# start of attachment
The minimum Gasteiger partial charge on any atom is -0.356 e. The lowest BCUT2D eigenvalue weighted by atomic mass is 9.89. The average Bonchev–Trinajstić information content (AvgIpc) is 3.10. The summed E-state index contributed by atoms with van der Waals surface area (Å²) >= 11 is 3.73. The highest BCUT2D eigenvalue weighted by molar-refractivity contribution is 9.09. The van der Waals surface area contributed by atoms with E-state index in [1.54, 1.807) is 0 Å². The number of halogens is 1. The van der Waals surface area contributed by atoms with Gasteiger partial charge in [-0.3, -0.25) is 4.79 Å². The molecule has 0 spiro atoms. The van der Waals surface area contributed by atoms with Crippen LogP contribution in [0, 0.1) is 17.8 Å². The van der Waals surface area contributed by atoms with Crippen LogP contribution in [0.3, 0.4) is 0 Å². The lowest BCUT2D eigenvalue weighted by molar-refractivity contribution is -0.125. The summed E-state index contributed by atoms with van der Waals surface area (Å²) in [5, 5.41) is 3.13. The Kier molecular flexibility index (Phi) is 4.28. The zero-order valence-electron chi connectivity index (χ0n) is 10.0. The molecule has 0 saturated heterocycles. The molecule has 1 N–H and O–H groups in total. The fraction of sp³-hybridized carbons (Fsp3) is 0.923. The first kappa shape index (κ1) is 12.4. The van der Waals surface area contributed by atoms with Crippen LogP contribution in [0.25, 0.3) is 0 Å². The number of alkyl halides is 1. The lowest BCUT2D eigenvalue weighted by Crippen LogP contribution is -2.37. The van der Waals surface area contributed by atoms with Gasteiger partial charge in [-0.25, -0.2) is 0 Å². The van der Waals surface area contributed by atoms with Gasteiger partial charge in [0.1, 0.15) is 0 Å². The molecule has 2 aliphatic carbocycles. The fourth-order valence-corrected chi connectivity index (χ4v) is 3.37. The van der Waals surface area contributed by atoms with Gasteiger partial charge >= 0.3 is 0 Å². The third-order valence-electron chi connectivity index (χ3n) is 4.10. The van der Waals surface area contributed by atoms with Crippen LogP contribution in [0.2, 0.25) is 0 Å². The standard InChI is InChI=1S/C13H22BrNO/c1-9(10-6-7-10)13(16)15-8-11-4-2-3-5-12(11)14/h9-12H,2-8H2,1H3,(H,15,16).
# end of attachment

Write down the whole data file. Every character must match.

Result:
The minimum Gasteiger partial charge on any atom is -0.356 e. The lowest BCUT2D eigenvalue weighted by atomic mass is 9.89. The average Bonchev–Trinajstić information content (AvgIpc) is 3.10. The summed E-state index contributed by atoms with van der Waals surface area (Å²) >= 11 is 3.73. The highest BCUT2D eigenvalue weighted by molar-refractivity contribution is 9.09. The van der Waals surface area contributed by atoms with E-state index in [1.54, 1.807) is 0 Å². The number of halogens is 1. The van der Waals surface area contributed by atoms with Gasteiger partial charge in [-0.3, -0.25) is 4.79 Å². The molecule has 0 spiro atoms. The van der Waals surface area contributed by atoms with Crippen LogP contribution in [0, 0.1) is 17.8 Å². The van der Waals surface area contributed by atoms with Crippen LogP contribution in [0.3, 0.4) is 0 Å². The lowest BCUT2D eigenvalue weighted by molar-refractivity contribution is -0.125. The summed E-state index contributed by atoms with van der Waals surface area (Å²) in [5, 5.41) is 3.13. The Kier molecular flexibility index (Phi) is 4.28. The zero-order valence-electron chi connectivity index (χ0n) is 10.0. The molecule has 0 saturated heterocycles. The molecule has 1 N–H and O–H groups in total. The fraction of sp³-hybridized carbons (Fsp3) is 0.923. The first kappa shape index (κ1) is 12.4. The van der Waals surface area contributed by atoms with Crippen LogP contribution in [0.25, 0.3) is 0 Å². The number of alkyl halides is 1. The lowest BCUT2D eigenvalue weighted by Crippen LogP contribution is -2.37. The van der Waals surface area contributed by atoms with Gasteiger partial charge in [-0.25, -0.2) is 0 Å². The van der Waals surface area contributed by atoms with Gasteiger partial charge in [0.1, 0.15) is 0 Å². The molecule has 2 aliphatic carbocycles. The fourth-order valence-corrected chi connectivity index (χ4v) is 3.37. The van der Waals surface area contributed by atoms with Gasteiger partial charge >= 0.3 is 0 Å². The third-order valence-electron chi connectivity index (χ3n) is 4.10. The van der Waals surface area contributed by atoms with Crippen LogP contribution in [0.2, 0.25) is 0 Å². The standard InChI is InChI=1S/C13H22BrNO/c1-9(10-6-7-10)13(16)15-8-11-4-2-3-5-12(11)14/h9-12H,2-8H2,1H3,(H,15,16).